7. 'The Proudest Blue: A Story of Hijab and Family' by Ibtihaj Muhammad, with S.K. Ali and illustrated by Hatem Aly

This is an important book in our increasingly complex and diverse societies in western nations that require us to develop greater mutual understanding. It offer an uplifting story of being proud of who you are from Olympic medalist Ibtihaj Muhammad in association with S.K. Ali and illustrator by Hatem Aly
Asiya's hijab is "... the brightest blue. The colour of the ocean..." when she heads off on her first day of school for the year. With her is her older sister Asiya. It is her first day wearing a hijab made of a beautiful blue fabric.

However, as you'd predict, not everyone sees her hijab as beautiful. In the face of hurtful, confusing words, Faizah's mother encourages her by telling her she needs to find new strength and ways to be strong.

 This is an uplifting, story that has great significance in western nations like Australia. It is written by a young woman who has succeeded in varied ways in life, including winning a Bronze medal in fencing at the Olympic games representing the USA. She was also the first Muslim American woman in hijab to compete for the United States in the Olympic Games.

Illustrator Hatem Aly has added much to this beautiful book with her digitally rendered illustrations rich in colour, emotion and life. She was born in Egypt and has been highly honoured for her work, including her book 'The Inquisitor's Tale' (by Adam Gidwitz) being named as a Newbery Honor Book.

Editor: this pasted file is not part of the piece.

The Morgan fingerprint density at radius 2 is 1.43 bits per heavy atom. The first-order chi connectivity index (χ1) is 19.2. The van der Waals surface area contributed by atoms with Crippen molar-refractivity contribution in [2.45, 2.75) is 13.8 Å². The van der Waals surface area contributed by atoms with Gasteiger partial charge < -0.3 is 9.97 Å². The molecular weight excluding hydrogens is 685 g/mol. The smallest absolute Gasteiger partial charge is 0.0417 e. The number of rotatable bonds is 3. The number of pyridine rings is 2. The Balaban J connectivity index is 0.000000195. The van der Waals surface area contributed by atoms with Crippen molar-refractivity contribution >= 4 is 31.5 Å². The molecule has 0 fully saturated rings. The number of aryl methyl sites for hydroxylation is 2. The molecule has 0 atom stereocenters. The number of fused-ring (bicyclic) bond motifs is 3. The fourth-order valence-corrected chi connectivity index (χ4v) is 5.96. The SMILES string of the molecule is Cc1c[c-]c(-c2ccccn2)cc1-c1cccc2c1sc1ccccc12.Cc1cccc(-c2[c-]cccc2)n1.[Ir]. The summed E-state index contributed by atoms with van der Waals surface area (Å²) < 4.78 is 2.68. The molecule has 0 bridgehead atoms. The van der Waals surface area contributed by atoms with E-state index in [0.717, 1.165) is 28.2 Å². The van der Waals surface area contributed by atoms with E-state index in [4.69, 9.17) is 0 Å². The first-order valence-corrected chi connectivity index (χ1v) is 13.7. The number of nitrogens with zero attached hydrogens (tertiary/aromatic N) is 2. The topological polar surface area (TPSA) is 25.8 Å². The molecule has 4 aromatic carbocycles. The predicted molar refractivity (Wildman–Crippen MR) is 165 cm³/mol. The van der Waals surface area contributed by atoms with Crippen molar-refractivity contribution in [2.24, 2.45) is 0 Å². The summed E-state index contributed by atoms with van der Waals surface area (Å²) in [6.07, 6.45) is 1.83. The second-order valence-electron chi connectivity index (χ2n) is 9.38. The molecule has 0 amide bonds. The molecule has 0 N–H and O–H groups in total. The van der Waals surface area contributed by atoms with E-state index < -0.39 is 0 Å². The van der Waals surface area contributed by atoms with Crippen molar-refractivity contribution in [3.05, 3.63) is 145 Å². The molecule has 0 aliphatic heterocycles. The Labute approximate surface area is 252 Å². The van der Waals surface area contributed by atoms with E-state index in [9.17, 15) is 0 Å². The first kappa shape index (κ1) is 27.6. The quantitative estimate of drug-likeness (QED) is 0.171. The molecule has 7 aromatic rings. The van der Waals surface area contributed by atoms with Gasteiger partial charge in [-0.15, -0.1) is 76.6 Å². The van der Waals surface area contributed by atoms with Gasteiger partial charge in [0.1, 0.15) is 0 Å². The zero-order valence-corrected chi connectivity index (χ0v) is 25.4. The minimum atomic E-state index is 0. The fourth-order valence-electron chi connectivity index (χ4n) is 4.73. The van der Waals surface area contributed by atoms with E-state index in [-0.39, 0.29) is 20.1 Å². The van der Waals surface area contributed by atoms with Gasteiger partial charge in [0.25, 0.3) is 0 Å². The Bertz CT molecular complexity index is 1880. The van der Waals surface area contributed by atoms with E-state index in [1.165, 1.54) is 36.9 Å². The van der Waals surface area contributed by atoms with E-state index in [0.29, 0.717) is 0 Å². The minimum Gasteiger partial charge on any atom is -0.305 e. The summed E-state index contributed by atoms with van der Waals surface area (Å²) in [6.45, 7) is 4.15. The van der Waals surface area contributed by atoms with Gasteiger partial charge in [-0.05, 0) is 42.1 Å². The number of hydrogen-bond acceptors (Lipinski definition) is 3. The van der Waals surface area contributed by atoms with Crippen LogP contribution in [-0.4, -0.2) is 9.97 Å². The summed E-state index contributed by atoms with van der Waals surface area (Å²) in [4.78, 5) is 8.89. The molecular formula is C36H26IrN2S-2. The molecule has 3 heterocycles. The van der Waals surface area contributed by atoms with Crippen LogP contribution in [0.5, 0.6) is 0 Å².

Collaborator S.K. Ali is an award winning author of 'Saints and Misfits' and 'Love from A to Z'. Like Faizah and Asiya, she and her sister visited Hijab shops every year before the first day of school to choose their proudest colours.

8. 'Under the Milky Way' by Frané Lessac.

I've been a big fan of Frané Lessac for a long time and have reviewed a number of her books in the past. Including her book 'Under the Southern Cross' which is about nighttime in Australia.

Beneath a blanket of stars, crowds cheer at Little League games, campers share fireside stories, bull-riders hold on tight, and sled dogs race through falling snow — all under the Milky Way.

In this new book Frané takes the beauty of the Milky Way and leads us to consider the incredible Galaxy in which we live. A spiral shaped galaxy containing several hundred billion stars, including our own Sun. A vast collection of stars 100,000 light-years across and about 10,000 light-years thick. And of course, it is visible across and around our globe. Just imagine the many things occurring every day 'under the Milky Way'.

The book has a multi-level text with a simple sentence on each double page that suggests thematically what might be occurring every day (or should I say night?)! For example:

In Salem, Massachusetts listening to spooky stories about things that go bump in the night - under the Milky Way.   

Each double page is then illustrated in keeping with the theme. In Salem, as you might predict, we see families celebrating Halloween in a tapestry of images and action.

But "In San Francisco, California firecrackers pop and crackle as the dragon dances to the drummer's beat - under the Milky Way." And so, we continue across America with each beautifully illustrated double page spread highlighting a different state or city in the USA (and a wee bit of Canada).

The artwork is beautiful as always, with vibrant colours and details that make you want to ponder and explore each page filled with detail. A wonderful and colourful celebration of the starry galaxy and its place in those who dwell 'underneath' it. Readers 5-10 will love this book.